General thoughts

Dealing with change and why we tend not to

In my book 'Powered By Change' I reference a fascinating piece of research that was conducted by the Association of Insolvency and Restructuring Advisors. The Association calculated that, out of a cross-section of companies of all shapes and sizes, 52% of businesses go bankrupt primarily because of “internal triggers” — meaning those in-house issues that the management has decided in favour of or against; and tried to execute accordingly. Another 15% go bust due to “external triggers” — those things that happen outside the company that management doesn’t do anything about. 24% of firms sink due to a combination of those internal and external factors that management don’t do anything about, 8% fail because of events beyond their control, and only 1% die simply due to what could only be attributed to pure bad luck.

The conclusions are stark. 91% of the reasons that these companies went out of business is down to the way that people inside an organisation have reacted or failed to respond to the various stimuli that ended up destroying their firms. Looking deeper at cases of failure, there tends to be events that take place that change the landscape, market, internal dynamic, product viability, or something else. Either way, things changed. One level deeper, at the core of the issue, we can observe that the fundamental component in this failure is how people handle things changing.

The findings may be of a business nature, but I’d attest to the data is about humans rather than just humans inside companies. Many of us have heard that today is the slowest pace of change we’ll ever experience. Others have got to grips with the fact that the only thing we can truly predict is that change happens. Nonetheless, evidence shows us that in the face of perpetual change, the majority of people tend to resist it. In contrast, if we were to internally process these concepts in a productive and opportunistic manner, we would be able to maximise the advantage that change brings. This, of course, would require changing the way things are done.

A valid question would be: why? Why is it so hard for us to see change as a positive concept? Why do we resist change even if we could equally decide to be powered by it? The entirety of ‘Powered By Change’ is about this topic, but taking it from a purely human angle, as I deeply investigate in the second chapter called “People”; I explore the various factors and potential solutions. For now, as a snapshot, I’d like to cover a few of the salient points.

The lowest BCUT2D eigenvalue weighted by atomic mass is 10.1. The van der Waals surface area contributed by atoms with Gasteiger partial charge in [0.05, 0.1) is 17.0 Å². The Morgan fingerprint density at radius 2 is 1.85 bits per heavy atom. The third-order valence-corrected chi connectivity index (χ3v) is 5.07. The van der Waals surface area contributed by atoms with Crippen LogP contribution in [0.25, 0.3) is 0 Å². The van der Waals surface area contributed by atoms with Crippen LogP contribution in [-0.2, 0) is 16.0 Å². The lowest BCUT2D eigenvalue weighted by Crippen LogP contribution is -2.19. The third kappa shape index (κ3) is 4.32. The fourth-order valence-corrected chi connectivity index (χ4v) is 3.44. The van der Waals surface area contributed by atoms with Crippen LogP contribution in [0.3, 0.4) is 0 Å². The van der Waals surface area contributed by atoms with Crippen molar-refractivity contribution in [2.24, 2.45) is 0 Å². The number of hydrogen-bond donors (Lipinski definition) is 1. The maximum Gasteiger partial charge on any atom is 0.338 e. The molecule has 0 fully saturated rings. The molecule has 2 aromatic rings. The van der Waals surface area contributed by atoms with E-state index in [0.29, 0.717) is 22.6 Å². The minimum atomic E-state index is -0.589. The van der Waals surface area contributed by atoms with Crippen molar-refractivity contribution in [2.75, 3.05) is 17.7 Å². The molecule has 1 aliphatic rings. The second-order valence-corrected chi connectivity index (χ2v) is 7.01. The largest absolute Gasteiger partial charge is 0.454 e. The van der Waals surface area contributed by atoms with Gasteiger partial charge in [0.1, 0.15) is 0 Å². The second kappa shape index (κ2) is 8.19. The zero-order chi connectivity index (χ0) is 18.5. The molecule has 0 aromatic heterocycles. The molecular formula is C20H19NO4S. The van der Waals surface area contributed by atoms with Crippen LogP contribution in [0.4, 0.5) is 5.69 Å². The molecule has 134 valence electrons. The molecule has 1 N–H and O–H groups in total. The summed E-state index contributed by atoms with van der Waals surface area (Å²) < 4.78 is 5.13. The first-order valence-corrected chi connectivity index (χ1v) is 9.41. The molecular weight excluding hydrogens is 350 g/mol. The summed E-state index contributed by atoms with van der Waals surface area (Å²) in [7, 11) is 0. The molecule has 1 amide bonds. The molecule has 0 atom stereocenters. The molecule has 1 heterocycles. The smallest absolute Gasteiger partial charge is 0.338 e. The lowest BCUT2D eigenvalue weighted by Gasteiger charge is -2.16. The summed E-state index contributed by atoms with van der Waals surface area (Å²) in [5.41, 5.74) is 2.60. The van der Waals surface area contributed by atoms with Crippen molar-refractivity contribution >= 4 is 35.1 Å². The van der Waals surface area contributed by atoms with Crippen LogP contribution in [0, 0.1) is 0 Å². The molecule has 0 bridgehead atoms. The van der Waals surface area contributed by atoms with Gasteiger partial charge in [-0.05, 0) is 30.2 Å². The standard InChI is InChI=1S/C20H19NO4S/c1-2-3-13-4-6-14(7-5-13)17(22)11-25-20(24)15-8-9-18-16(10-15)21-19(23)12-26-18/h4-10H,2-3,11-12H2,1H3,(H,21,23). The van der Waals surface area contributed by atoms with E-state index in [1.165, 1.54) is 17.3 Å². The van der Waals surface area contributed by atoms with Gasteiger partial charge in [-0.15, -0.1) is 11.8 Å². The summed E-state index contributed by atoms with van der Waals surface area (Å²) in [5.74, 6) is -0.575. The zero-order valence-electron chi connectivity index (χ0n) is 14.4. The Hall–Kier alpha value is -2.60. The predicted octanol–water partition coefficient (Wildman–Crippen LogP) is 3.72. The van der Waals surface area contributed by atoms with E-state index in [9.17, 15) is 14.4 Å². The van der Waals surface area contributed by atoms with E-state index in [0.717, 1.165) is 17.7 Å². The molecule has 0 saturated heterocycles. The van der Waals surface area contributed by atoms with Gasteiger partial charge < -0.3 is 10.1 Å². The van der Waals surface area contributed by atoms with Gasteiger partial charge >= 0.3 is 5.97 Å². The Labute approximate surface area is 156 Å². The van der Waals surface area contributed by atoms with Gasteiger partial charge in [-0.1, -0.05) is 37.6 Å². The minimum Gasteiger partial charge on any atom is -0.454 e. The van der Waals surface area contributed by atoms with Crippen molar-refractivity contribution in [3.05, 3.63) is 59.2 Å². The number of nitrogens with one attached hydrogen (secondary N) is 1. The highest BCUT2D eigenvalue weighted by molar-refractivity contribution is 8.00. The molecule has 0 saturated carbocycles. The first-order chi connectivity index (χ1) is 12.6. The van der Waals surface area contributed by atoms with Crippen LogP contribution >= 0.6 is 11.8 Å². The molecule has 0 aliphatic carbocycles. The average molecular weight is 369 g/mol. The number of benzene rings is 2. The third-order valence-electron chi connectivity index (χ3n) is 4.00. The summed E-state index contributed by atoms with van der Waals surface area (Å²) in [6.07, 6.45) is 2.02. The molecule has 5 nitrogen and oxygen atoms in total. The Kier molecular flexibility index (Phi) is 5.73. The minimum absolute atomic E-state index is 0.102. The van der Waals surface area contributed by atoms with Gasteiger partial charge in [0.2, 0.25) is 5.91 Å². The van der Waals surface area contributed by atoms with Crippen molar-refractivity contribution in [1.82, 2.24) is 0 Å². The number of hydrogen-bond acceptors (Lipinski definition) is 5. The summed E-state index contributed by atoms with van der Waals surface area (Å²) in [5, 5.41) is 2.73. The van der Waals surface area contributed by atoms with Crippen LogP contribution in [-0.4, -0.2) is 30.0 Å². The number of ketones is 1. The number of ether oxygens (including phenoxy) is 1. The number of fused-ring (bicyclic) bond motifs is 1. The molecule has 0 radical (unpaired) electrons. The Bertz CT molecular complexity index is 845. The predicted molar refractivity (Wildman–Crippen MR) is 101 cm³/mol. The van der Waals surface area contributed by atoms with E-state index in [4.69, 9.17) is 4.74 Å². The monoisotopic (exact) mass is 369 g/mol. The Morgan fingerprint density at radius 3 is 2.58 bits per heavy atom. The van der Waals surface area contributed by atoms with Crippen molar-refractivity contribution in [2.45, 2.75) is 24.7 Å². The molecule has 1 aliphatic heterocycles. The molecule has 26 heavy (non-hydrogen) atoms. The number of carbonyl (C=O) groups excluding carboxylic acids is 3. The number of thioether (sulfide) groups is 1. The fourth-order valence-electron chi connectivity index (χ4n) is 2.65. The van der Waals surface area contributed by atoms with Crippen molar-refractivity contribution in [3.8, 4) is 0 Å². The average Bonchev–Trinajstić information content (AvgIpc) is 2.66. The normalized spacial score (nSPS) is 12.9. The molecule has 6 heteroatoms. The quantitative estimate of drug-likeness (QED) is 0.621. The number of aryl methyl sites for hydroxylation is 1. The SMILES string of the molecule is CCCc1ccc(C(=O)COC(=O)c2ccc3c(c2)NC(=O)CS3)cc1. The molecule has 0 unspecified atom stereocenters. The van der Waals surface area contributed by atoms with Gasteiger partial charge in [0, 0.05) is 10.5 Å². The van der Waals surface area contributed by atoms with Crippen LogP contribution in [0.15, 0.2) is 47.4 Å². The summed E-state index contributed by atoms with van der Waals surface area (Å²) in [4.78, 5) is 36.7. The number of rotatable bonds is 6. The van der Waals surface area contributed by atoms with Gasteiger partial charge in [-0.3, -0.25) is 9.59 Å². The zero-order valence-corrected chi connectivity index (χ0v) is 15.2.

My general view is that the benefit of changing has to outweigh the cost of changing, but also, very importantly, the cost of not changing – in other words, the cost of staying the same.

This cost/benefit analysis is something that seems remarkably simple but when it’s applied practically, we often make huge errors of judgement in terms of:

  1. What the benefit of change would/could be.
  2. What the cost of that change would/could be.
  3. What the cost of not changing would/could be.

Errors of judgement in those three areas increase the chances of failure exponentially. Our human biases are so well structured that our answers tend to be as follows:

  1. Not a great deal of benefit, at least not in the short-term where my targets are.
  2. As it’s unknown, probably massive…not least due to the chance of failure.
  3. Relatively low. Everything is pretty much fine right now so it’s best to stick.

As you can see, the likelihood of any positive change being made is exceptionally low – meaning that the likelihood of negative impact is seriously high.

In ‘Powered By Change’ I present numerous toolkits that can address this risk. One I’m fond of is a process that assists people through six stages of uncertainty, resulting in facts that we can know to be true. The six stages are:

  1. Speculations – starting with sheer guess-work without prejudice.
  2. Explorations – choosing some areas to explore, but still without prejudice.
  3. Scenarios – running some potential stories in an imaginary, yet relevant context.
  4. Projections – plotting a few aspirations against the scenarios.
  5. Predictions – placing some targets against the aspirations that have been projected.
  6. Facts – gaining the data points that prove or disprove the predictions.

The ultimate output of this approach is learning. It’s critical that there isn’t an immediate casting of blame if what we thought would happen, didn’t. The vital thing is to gain the learning as fast as possible so that the process can happen again with even more insight. This is where I disagree with the slogan “fail fast, fail often”. I prefer “learn fast, learn often”. This mindset is a change-positive one. A mindset that sees opportunities in the change and chooses to play with what’s possible. A mindset that is truly powered by change.

Stay tuned for my next blog next week that examines why things change, what is the impact and what does it feel like and look like for individuals and businesses. You can unlock additional insights and bonus content by pre-ordering your copy of Powered By Change. When you pre-order on March 15th or 16th, and you will be registered for one of four “Blade” webinars — extra book insights and a deep dive with me in an online interactive Q&A format —  on how to harness perpetual change to enable long-lasting success.